Crow or Raven?

One of the questions people invariably ask me is to explain what the differences are (if any) between a crow and a raven. It’s a legitimate question- most people use crow and raven interchangeably when describing a big black bird, similar to how puma, mountain lion, and cougar are all different names for the same large American cat.

It's a new caledonian crow

What am I?

This can be a tricky question since there are multiple species of both crow and raven across the globe, and one region’s crows might be more alike to the local ravens than the crows located elsewhere. For the sake of simplicity, I’ll talk about the two species you are most likely to encounter in the US: American crows and Common ravens.

To begin with, ravens are bigger than crows. A lot bigger. Most people are shocked at how big ravens are up close- they are the largest songbirds in the world!


This bird is bigger than my head!

Around their face, a raven has a bigger bill and a shaggier throat than a crow.

raven or crow

Crow on the left, Raven on the right

When flying long distances, a crow usually flaps its wings at a constant, steady pace, while a raven alternates flapping and soaring. In flight, crow’s tail forms a fan while raven’s tail forms a wedge. This difference becomes less noticeable during the late summer months, when the birds are growing new feathers.

raven tail

The two birds sound different when calling: crows caw while ravens croak.  Crows are found everywhere in the United States, but they thrive especially well in human dominated landscapes. Ravens, on the other hand, are shyer than crows and usually stick to rural areas, although there are plenty of exceptions to this rule. For example, Ravens are only found well outside the city limits of Seattle, but can be found mingling with crows in the center of Santa Fe.

There are a few other differences, such as wing shape, but I’ve given you enough information to make a quick identification whenever you see a large black bird cross your path. Again, these identifications are for American crows and Common ravens; if you live outside the US, you are likely seeing different species of corvids.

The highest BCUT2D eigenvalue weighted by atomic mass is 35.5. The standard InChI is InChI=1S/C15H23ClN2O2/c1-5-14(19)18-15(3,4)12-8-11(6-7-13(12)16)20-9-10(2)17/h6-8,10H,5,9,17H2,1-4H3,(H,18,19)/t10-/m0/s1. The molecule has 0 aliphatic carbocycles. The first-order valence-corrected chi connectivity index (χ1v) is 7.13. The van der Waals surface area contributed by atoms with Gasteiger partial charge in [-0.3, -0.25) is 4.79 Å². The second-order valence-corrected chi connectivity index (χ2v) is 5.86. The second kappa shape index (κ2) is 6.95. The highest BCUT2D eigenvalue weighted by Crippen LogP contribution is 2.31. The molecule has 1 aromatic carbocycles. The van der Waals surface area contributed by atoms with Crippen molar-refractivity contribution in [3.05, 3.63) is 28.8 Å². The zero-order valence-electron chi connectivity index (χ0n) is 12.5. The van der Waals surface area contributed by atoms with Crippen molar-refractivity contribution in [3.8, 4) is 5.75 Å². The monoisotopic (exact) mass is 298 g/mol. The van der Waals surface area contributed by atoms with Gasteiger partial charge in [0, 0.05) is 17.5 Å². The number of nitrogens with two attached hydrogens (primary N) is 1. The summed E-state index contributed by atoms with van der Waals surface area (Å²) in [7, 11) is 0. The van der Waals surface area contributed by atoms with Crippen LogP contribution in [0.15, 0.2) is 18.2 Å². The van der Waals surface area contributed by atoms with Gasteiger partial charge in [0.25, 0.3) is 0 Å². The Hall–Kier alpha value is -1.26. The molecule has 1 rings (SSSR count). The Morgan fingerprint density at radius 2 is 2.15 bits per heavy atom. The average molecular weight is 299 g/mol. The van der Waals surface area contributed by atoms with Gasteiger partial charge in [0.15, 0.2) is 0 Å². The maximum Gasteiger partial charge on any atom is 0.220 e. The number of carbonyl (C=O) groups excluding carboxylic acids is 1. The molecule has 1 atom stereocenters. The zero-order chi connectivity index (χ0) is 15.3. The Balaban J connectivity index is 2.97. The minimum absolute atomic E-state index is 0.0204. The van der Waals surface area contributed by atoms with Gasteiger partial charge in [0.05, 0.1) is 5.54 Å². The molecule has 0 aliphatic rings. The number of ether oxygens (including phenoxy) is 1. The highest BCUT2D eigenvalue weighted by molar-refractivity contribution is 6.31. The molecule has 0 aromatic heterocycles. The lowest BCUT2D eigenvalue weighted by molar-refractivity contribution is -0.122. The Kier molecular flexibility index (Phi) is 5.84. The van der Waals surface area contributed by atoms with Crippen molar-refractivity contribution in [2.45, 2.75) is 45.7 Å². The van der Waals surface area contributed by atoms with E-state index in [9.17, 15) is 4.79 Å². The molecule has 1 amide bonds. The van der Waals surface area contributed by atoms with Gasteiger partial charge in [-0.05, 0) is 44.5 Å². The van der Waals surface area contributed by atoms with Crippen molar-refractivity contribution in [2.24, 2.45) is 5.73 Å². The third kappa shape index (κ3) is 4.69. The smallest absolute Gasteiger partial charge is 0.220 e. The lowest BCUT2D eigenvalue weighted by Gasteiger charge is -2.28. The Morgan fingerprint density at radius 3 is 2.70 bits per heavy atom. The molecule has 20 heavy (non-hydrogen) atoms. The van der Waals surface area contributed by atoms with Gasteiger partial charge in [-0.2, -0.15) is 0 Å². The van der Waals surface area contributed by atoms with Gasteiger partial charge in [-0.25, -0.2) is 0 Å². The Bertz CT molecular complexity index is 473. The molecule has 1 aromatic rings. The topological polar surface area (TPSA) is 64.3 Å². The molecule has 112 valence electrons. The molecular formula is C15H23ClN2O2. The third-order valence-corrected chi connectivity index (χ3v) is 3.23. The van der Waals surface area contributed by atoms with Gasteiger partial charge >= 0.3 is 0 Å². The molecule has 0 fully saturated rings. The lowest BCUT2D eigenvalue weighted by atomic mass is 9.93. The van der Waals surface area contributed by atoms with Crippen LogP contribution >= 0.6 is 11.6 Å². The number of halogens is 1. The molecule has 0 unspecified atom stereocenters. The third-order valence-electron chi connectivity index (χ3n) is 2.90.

Image credits: the big black bird at the top of the page is a New Caledonian crow photographed by Vince Musi, the crow/raven bill comparison was photographed by Tom Grey, and the tail graphic was drawn by Jenifer Rees. The photo of the held raven is mine. Click on any image to visit its parent website. 



5 Responses to Crow or Raven?

  1. Kakujo says:

    Nice article! I’ve always wondered this myself.


  2. Shan goshorn says:

    Excellent distinctions. For your research, are species interchangeable or do you only work with crows?


    • I’m only working with American crows. I have yet to see or hear a single Raven within the Seattle city limits, although I have seen them in rural areas, such as the Nisqually wildlife refuge or the Okanogan-Wenatchee National Forest.


  3. Kevin Watson says:

    Is there anywhere on the web that you know of where
    the calls are more broken-down as to type?

    As in “3 basic types of caw (12 subtypes), three percussive sounds (knock, rattle, click), 1 love song, 15 other vocal sounds (4 grunts, 3 mews, 1 “hoik,” 2 warbles…” etc?

    Not even talking about the significance, just grouoed into auditory and/or articulatory
    categories of some kind.

    The article you linked to just seemed to say 33 vocalizations, but didnt break it down.

    Also, I’m really curious—can you, personally, identify individual
    crows by “voiceprint” of any kind? I mean in a blind test, without
    your also hearing that same example yourself.

    Not too easily done in many cases, I imagine, but I’m
    so curious about that. How are you with your ears for crows
    who you personally know?

    (I’m not good–can sometimes distinguish individuals
    but more by demeanor and location, and maybe size.)

    I’m looking forward to reading your site–was pointed here
    from Kaeli Swift’s site.

    I’d very much appreciate anything you might recommend
    as far as material on the subject.

    Thank you very much,
    Kevin Watson


    • Hi Kevin,

      Unfortunately, I don’t know of any websites that group crow calls into categories, nor was I able to find much with a quick google search. Additionally, most scientists can’t seem to agree on what constitutes a distinct call type- most journal articles that examine crow calls use a different system to group them. We know that crows make a wide variety of sounds (google the Macaulay Library and search American crow for a huge list of examples), but we don’t know what most of them mean.

      While I cannot personally identify individual crows by their calls alone, there’s evidence that their calls are distinct enough that other crows can recognize one another (the article is titled “Acoustic profiling in a complexly social species, the American crow: caws encode information on caller sex, identity and behavioural context” by Mates et al.)

      Thanks for your continued interest in crows and ravens!


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